Wabasa Village: Stories and Reflections




Wabasa Village

Chief Wabasa (read by Tom LeBlanc): "We think our Great Father may have forgotten his Red children and our hearts are very heavy ...you have said you are sorry to see my young men engaged still in their foolish dances. It is because their hearts are sick. They don’t know that whether these lands are to be their home or not."

Narrator: The Dakota nation ranged over a vast area from what is now southern to central Minnesota and beyond. By the 1850s when the European settler population exploded, the U.S. government pressured the Dakota to leave their lands. While acting as chief of his band, others also played a vital role in the community.

Dakota villages in Minnesota

Chief Wabasha (read by Tom LeBlanc): “You have named a place for our home, but it is prairie country. I am a man used to the woods, and I do not like the prairies. Perhaps some of those here will name a place we would like better.”

Narrator: In the early 1800s, Dakota land encompassed what is now the Twin Cities, and also stretched to northern birch forests. But by the time of the 1851 treaty signing, Chief Wabasha and his band were pushed further away from these forests to a small piece of land along the Minnesota river.

Tamara St. John: “We had a beautiful life here in Minnesota and that life, to be taken away from us by the ceding of our lands. And then to be reduced to a strip along the river where we were unable to sustain ourselves; a great nation down to this.”

Dallas Goldtooth: “That’s not our original villages. Wabasha Village and Little Crow Village that were there- they were only there for 10 years, 5 years.”

Narrator: For some Dakota, their family history goes back to villages located right in the heart of Minneapolis and St. Paul.

Gabrielle Tateyuskanskan: “My grandmother would take me to Lake Calhoun and she would say ‘ this is where cloud mans village was. Tthis is where your ancestors lived at one time when they were in Minnesota.’ As a really young child I knew geographically, where my home was.”

Dale Weston: “If you go out to Lake Calhoun on the southeastern side of the lake, there’s a big stone there and it does say ‘Cloud Man’s Village’ on it. Cloud Man lived there from roughly 1820 to the late 1850’s. 'Mde Medoza' is what they called it. It had several different names but that was the one my dad used to say it is 'Mde Medoza' and that’s lake of the loons.”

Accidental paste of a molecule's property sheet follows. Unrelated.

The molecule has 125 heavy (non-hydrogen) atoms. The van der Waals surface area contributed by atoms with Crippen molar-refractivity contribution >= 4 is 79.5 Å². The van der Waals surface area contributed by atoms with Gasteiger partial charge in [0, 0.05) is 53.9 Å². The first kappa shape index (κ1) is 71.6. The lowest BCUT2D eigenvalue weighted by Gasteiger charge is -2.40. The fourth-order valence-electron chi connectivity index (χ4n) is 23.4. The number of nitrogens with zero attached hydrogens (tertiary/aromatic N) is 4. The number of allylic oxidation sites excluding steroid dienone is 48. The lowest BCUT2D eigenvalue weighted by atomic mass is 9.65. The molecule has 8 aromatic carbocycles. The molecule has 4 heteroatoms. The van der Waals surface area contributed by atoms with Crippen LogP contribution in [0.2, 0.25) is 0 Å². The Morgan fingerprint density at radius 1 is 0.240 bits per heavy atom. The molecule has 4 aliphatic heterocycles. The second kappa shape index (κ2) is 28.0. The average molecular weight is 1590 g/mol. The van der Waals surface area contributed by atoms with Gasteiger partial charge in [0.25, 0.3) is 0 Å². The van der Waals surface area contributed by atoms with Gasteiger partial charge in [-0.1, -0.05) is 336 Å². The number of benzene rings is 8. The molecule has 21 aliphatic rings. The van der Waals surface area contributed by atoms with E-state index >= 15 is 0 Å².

Gabrielle Tateyuskanskan: “Just as all people get attached to their home and to the place where there are family memories that are rich and deep, that is true for Dakota people too.

Narrator: Archaeology confirms this long held oral knowledge of Dakota villages spanning the state of Minnesota.

Patricia Emerson: “Very close to Fort Snelling there is a documented archaeological site that appears to be the site of Black Dog’s village.”

Narrator: Today, while the Dakota people are spread across multiple states and even into Canada, Minnesota is still home.

Tamara St. John: “ Now we have youth that would say, ‘I’m Crow Creek,’ or ‘I am Flandreau.’ They forget, ‘you are a part of a much bigger family, you’re a part of an Oyate. This is your people. Those are just places.' Although at times it probably feels like Minnesota has forgotten us, we have certainly not forgotten Minnesota.”

Role of the Chief from a Dakota Perspective

Tamara St. John: “A leader was somebody that was selected by the people. And although there were hereditary chiefs, it was probably not even really a choice that they made, so much as it was the community.”

Narrator: Different members of the Dakota leadership, including the chief, played valuable roles in the community.

Dale Weston: “Cooperative societies work together and I think that’s been the goal of the foreign governments, is to get rid of that cooperativeness among the groups. And when we become individuals and we start hoarding as individuals, then we’ve lost those values that were there in the beginning.”

Narrator: Additionally, a Dakota person might hold a position of high esteem within the community, but may not necessarily hold the title of Chief.

Dale Weston: “When there was a buffalo hunt or an elk hunt, the men would come back and there would be a feast for the community. The eldest, the one that was considered pretty much the leader - he wasn’t like a king, but he was respected because he made sure everybody had enough to eat- the grandmothers, the mothers, the children, the young men that did the hunt - and then he would eat last. From my understanding the decisions were cooperative decisions that were by consensus.”